Conversations to go with three great picture books

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I am loving that my youngest is excited about picture books. There was just a little while where she didn’t care much for us reading to her, and her brothers were into chapter books, but now she’s right back into picture books. Three of the books we read recently struck me as being really interesting. They all had some aspect in which the limits of what the characters know becomes apparent. It led to some interesting conversations. There were other things I liked about the books too, so I’m dusting off the old blog and writing about them.

(There are affiliate links in this post. If you click through to Amazon and then buy something, there’s a slight chance that someday I might make a tiny, tiny bit of money on it.)

Three great books: The Snow Princess, The Mermaid and the Shoe, and The Bear Ate Your Sandwich

The Bear Ate Your Sandwich by Julia Sarcone-Roach

Do your kids know the excuse “the dog ate my homework?”  What kind of excuses can a dog make when he or she has done something wrong? This book seems like a story about a bear. The bear wakes up, takes a trip into the city, interprets the city in light of the forest, and then eats someone’s sandwich. Then the story flips around a bit and we realize that the story that we are reading is the story a dog is telling. We see things just briefly from the dog’s perspective, and then switch to seeing that from the child’s perspective the dog is just barking random noises. The book is a really good excuse for some conversations about how people see things in different ways, and how people do not all have the same information about anything.

It is worth stopping on the page with a picture of the city, bridge, river and highway and asking a child what it means when the book says “he was being swept quickly along like a leaf in a great river.” Where is the bear? You can point out the author’s use of a simile.

The Snow Princess by Ruth Sanderson.

The Snow Princess is the daughter of Mother Spring and Father Frost, and she’s been cautioned that she is only safe from death so long as love for a man does not enter her heart. As she starts to fall in love we have to wonder, will she die? Is it worth it? What message could this story possibly be sending kids? In the end she doesn’t die, but becomes a real person. Life is not safe from death, and being safe from death means not living. Of course I would argue one can live without love, but that’s another story.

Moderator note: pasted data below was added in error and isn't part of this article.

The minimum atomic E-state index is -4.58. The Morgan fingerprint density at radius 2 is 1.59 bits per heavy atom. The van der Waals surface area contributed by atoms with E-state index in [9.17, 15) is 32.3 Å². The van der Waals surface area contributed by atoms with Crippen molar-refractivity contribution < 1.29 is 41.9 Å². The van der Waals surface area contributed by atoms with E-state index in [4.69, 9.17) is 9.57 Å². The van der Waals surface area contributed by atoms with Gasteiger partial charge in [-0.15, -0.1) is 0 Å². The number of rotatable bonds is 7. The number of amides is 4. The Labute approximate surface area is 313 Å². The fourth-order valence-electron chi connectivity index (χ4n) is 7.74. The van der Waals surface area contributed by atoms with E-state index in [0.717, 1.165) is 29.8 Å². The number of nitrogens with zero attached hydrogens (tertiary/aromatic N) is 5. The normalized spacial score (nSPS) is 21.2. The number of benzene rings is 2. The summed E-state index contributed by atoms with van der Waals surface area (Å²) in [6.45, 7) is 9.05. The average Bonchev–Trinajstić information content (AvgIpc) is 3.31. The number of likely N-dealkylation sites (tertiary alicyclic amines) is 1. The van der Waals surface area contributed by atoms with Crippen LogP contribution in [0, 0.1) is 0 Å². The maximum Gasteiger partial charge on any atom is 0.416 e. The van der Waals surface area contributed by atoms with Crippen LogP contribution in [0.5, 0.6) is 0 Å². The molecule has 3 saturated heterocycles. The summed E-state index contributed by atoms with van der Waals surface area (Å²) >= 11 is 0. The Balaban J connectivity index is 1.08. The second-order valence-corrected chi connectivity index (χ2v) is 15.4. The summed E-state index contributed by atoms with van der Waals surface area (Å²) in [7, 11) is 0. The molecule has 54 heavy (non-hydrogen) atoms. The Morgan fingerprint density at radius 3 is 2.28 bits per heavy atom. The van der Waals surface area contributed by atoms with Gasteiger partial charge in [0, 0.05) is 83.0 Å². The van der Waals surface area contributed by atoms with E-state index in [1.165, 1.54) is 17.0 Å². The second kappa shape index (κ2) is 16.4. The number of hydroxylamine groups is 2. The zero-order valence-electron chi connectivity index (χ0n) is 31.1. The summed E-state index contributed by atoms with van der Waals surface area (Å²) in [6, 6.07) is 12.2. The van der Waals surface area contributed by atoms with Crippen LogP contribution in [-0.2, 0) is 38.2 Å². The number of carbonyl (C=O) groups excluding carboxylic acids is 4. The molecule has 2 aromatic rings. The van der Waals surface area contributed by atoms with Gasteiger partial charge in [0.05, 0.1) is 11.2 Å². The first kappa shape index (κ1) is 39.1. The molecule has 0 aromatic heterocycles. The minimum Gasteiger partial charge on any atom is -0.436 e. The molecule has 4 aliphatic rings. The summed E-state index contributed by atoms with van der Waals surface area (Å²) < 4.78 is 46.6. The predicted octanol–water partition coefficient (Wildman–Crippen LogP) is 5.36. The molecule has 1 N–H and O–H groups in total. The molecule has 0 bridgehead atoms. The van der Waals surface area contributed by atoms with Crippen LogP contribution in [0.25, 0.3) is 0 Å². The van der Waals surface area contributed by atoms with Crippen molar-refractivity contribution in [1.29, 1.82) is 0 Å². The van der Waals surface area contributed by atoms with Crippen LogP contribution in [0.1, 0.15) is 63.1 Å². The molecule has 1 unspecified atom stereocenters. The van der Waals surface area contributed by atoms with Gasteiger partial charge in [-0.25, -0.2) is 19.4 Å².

The Mermaid and the Shoe by K. G. Campbell

King Neptune’s daughters all have remarkable abilities. All that is, except Minnow. She doesn’t know what she is good at, and her obsessive questions annoy her sisters. To my delight the purpose she finds doesn’t come from another person. This isn’t about anyone falling in love, but discovering what she is good at.

A shoe that sinks down into the ocean becomes symbolic of the mermaid, both thought of as useless by a sister. Minnow insists that “this thing was made with care. It has a purpose, and I will discover it.” Those who are religious can drawn connections with the idea of God giving each person a purpose, and those who are not can ponder the existentialist questions of how we make our own purpose.

The book has a great section where we see the world through the mermaid’s thoughts. She knows about legs from the octopus, but feet are leg-hands to her. Children can think about and guess what she means when she says that above the sea “the coral is dull like seaweed, and the seaweed was brilliant like coral.” (The pictures will help.)

The book lends itself to inventing games trying to describe things in the context of other things. How might a mermaid interpret a cat? When the whale is asked what the shoe is, the whale answers by describing his experience with a shoe. Is that a complete explanation of what a shoe is? How much – or what type of –  information about something do we have to give for someone to know what it is?

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